wrong notions respecting the Messiah. Some of
them asked of him a sufficient proof that he was
he, pretending that his miracle of the preceding
day was nothing in comparison with that of the
manna given by Moses. Others seemed more
docile, and begged him to give them the true bread
of which he spoke. But, on the whole, they
manifested so unteachable, prejudiced, and world-
ly a state of mind, they so carped and cavilled at

John vi. 22.


his expressions, that he did as he had before done,
clothed his ideas in strong figures. These they
chose to interpret literally, and took great offence
at thein. Insomuch that many, who had been ac-
counted his disciples, being now satisfied that his
character and purposes were wholly different from
what they had hoped, that he would not be their
king and was very rigid in his religious requisi-
tions, deserted him and went away. Their deser-
tion evidently affected him; and he turned to the
Twelve with something like strong feeling, and
said, " Will ye also go away? " But they knew
him too intimately to leave him. Though they did
not fully comprehend, they deeply reverenced and
loved him, and entirely believed in him. Peter
answered for them all, without hesitation, " Lord,
to whom should we go.^ thou hast the words of
eternal life; and we believe and are sure that thou
art the Holy One of God." Doubtless this ready
and hearty reply was soothing to his Master's
wounded feelings. But still there was sadness in
the thought, that even of these twelve all were
not to be trusted. True, said he, you believe in
me; I have chosen you; and yet one even of you
will be false to me; — " One of you is a devil,"
a false accuser, a traitor.




The desire, already mentioned, to avoid the
«nares of Herod, who had now returned to his
province, and whose capital was not far distant
from Capernaum, appears to have been the rea-
son why Jesus, immediately after the conversa-
tions just related, left his own town again, and
made a distant excursion, in a northerly direction,
to the borders of Tyre and Sidon. These were
places of great celebrity, lying on the shore of
the Mediterranean sea, near the extreme corner
of Palestine. They had been assigned, in the
original distribution of the country, to the tribe of
Ashur; but as the ancient inhabitants were never
dispossessed, they did not properly become Jewish
cities. It was not therefore for the purpose of
preaching the gospel that our Lord went thither,
for his ministry w^as confined to the Jew^s. It
must have been for some such cause as that w hich
has just been mentioned.

For the same reason it was, that, as Mark tells
us, he desired that no one might know he was

Matthew xv. 21. Mark vii. 24.

14* L


there. However, it was not possible that he
should be concealed; and a woman, whose daugh-
ter was suffering in a peculiarly distressful man-
ner, learning that he was there, made her way
to him, and earnestly entreated his compassionate
aid. He at first refused, because she was a Gen-
tile, and he was sent to the Jews only. When
she still insisted, and would not be denied, he re-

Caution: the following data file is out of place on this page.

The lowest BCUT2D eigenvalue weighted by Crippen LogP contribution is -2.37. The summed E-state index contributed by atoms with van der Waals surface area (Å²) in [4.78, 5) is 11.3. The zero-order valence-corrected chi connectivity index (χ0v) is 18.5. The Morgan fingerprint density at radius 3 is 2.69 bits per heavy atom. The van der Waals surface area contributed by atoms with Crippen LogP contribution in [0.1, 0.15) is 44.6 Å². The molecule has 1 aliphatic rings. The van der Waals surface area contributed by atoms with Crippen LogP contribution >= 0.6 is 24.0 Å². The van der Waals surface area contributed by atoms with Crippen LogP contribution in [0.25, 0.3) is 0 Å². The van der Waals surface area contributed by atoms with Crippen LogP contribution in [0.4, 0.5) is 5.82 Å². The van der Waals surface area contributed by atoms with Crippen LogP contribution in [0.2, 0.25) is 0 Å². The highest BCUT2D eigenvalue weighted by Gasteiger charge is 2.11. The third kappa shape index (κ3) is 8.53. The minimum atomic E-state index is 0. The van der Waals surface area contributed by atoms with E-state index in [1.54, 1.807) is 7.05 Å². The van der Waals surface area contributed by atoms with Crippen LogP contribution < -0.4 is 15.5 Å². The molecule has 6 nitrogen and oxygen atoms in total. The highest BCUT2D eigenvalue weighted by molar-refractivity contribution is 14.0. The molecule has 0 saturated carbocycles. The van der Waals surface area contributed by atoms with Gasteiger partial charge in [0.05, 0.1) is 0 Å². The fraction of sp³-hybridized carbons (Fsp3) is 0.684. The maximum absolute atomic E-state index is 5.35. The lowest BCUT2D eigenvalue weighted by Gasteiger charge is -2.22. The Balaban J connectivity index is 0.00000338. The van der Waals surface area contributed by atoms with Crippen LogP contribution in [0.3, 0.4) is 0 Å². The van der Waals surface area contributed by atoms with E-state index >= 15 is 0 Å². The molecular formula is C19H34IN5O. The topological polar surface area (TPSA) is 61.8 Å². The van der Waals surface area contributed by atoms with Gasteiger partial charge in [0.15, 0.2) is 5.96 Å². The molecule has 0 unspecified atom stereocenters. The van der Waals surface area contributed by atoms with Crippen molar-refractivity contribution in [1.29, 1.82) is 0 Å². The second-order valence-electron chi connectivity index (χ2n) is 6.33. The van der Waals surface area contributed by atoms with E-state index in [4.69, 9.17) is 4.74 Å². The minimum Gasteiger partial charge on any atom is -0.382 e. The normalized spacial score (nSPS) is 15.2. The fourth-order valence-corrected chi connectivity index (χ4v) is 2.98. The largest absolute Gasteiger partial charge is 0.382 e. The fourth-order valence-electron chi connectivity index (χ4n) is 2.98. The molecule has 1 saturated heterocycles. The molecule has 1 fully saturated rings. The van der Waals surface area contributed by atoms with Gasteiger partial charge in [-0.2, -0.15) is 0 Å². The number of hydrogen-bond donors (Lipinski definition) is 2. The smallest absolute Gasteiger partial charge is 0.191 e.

fused her yet more strongly, saying, that his bread
was for the children, and he could not give it
to dogs; a term by which we may suppose the
Jews were accustomed to designate the Gentiles,
Even this reply, harsh as it seemed, did not dis-
courage the persevering mother. It was not in-
tended to do so; but to draw forth and display
her faith. This it effected; and she made that
respectful and beautiful answer, which has always
been admired, and which won our Saviour's
admiration; — True, Lord, said she; the bread
is for the children; but the dogs may have the
crumbs which fall from the table. Jesus imme-
diately answered, " For this saying, go thy way;
great is thy faith." And for the reward of her
faith, she found her daughter healed.

No other incident during this excursion is re-
corded, nor are we informed how long a period
was consumed in it. And we have no ground on
which to build a conjecture.

Returning from the neighborhood of Tyre


and Sidon, he passed through parts of DecapoHs,
still out of the jurisdiction of Herod, and came to
the sea of Galilee. Here again crowds collected
about him, and he did many miracles among
them; one of which, the cure of a person deaf
and dumb, is particularly recorded by Mark,
After being with them three days, he took com-
jpassion on them, as it was an uninhabited place,
cand did for them, as he had, under similar cir-
cumstances, done for the people in the vicinity
■of Bethsaida; he distributed among them the
little food which his disciples had with them,
and, by miraculously multiplying it, satisfied the
hunger of more than four thousand persons. He
then dismissed them; and taking ship, sailed to
Dalmanutha and Magdala, These places, of
which nothing very material is known, were situ-
ated toward the southern extremity of the lake,
on the eastern side, nearly opposite to Tiberias.
Here those perpetual cavillers, the Pharisees, as-
sailed him, asking him for a sign from heaven.
This was their old refuge, — to pretend that they
would beheve on him, if they could but see a sign
from heaven; while yet they were disbelieving
and disparaging all the wonderful things he was
daily doing. What w^ould such men believe.^
Evidently nothing; and therefore, aware of their

Matt. XV. 29., xvi. 1 . Mark vii. 31., viii. 1.


unfairness and weary with their hypocritical im-
portunities, Jesus refused to gratity them; told
them that any man with his eyes open might
discern the signs of the times; and that no sign
should be given to so evil a generation, but that
of the prophet Jonah.

Leaving this place, he again took ship for the
purpose of crossing the lake. While on the pas-
sage, he alluded to what had just passed, and bade
his disciples beware of the leaven of the Pharisees
and Sadducees. And here he was obliged to ob-